An American landscape developer gave concrete reasons — dollars and cents chief among them — for St. John's to develop more parks and open spaces in its city plan. 

"Money really does grow on trees," said Randall Arendt, who spoke Tuesday night to people who turned out for the first of a series of consultations on the future of open spaces in St. John's. 

Randall Arendt at St. John's City Hall March 25, 2014

Randall Arendt is an advocate of conservation planning. (CBC)

"There is no question about it. People buy houses more quickly when they are near parks and open space and trails. It's been proven time and again," said Arendt, a conservation development advocate from Maine who was invited by the City of St. John's to speak as the city works on a new master plan that incorporates parks and green spaces.  

Arendt said such spaces bolster the economy on several fronts. 

"It improves a developers' bottom line. Also by the same token, having a mixture of housing types and price points is also very healthy."   

About 100 people attended the public session, part of a series of meetings that attracted attention last week when it appeared the city was prepared to ban the media from covering them. 

Arendt said he was impressed with how St. John's developed the Churchill Square neighbourhood, which is known for a rich canopy of trees. 

Trail network gets high praise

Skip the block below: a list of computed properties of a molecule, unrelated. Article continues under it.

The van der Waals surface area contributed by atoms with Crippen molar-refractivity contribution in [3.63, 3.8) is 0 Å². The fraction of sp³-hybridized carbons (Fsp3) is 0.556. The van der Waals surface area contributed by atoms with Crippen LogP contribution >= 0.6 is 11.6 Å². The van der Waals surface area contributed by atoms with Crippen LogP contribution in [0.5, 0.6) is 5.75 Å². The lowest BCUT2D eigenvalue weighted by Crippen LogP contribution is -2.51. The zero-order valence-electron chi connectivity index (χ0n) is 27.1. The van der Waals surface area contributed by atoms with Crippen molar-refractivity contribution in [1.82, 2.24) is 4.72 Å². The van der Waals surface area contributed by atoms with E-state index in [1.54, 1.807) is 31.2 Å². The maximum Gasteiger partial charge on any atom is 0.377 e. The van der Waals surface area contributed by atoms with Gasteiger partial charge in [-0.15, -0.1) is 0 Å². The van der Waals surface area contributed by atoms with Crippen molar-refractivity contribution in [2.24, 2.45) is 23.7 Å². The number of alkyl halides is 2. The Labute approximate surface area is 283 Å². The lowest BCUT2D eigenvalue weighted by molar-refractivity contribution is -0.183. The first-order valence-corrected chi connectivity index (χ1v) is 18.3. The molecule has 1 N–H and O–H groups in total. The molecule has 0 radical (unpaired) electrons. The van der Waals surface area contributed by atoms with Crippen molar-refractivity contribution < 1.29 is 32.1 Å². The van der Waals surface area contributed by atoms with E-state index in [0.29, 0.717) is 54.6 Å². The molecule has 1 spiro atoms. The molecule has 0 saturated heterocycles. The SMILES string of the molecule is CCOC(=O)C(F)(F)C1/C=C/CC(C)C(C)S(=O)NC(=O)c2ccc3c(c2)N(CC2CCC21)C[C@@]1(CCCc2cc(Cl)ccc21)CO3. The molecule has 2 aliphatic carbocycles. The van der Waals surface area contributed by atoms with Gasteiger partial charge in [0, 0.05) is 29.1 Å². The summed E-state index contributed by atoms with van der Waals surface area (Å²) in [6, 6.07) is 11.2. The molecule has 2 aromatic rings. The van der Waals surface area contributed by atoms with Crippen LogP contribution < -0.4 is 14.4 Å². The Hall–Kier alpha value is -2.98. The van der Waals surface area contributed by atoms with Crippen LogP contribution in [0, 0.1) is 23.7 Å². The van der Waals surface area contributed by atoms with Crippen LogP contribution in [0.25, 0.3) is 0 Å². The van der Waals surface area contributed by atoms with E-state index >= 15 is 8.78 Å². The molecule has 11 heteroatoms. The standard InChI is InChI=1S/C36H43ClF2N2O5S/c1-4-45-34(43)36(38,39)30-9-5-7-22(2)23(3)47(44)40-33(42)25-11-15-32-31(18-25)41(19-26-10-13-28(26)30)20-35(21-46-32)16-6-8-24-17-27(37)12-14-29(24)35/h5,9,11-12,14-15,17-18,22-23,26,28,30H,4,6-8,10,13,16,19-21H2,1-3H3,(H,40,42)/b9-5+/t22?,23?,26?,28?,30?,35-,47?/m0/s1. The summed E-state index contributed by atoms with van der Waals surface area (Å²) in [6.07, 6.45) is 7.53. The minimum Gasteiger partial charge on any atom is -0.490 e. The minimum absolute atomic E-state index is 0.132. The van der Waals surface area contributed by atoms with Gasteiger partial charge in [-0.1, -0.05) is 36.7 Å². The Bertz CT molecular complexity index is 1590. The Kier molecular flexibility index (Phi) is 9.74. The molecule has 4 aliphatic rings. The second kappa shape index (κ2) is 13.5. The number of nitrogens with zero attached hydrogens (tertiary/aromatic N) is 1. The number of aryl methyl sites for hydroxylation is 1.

"Churchill Square and Churchill Park, it really did embody the best planning ideas of its time," he said. 

"Since then, things have not been as good, in terms of the resulting development pattern, in my view as a professional planner. It doesn't get much better than Churchill Square – and it's not difficult at all to go back. I think it works for developers and it works for the community. It's twice-green, environmentally and economically."

Arendt also liked the city's walking trail and park network.

"People are invited outside their homes by the parks and the open space and the trails ... and if they don't have parks and open space and trails, there's not much reason for them to leave their homes," he said. 

"So when they get out of their homes, they're outside and they bump into each other and strike up conversations, and that's very, very healthy."

Arendt said some American cities feared that open spaces would attract crime.

"It was just absurd," he said. "The getaway vehicle is not a bicycle or a pair or running shoes — the getaway vehicle is a car."

The City of St. John's will hold more public meetings next week.

 Trace Planning and Design are the consultants assisting the city in developing its master plan.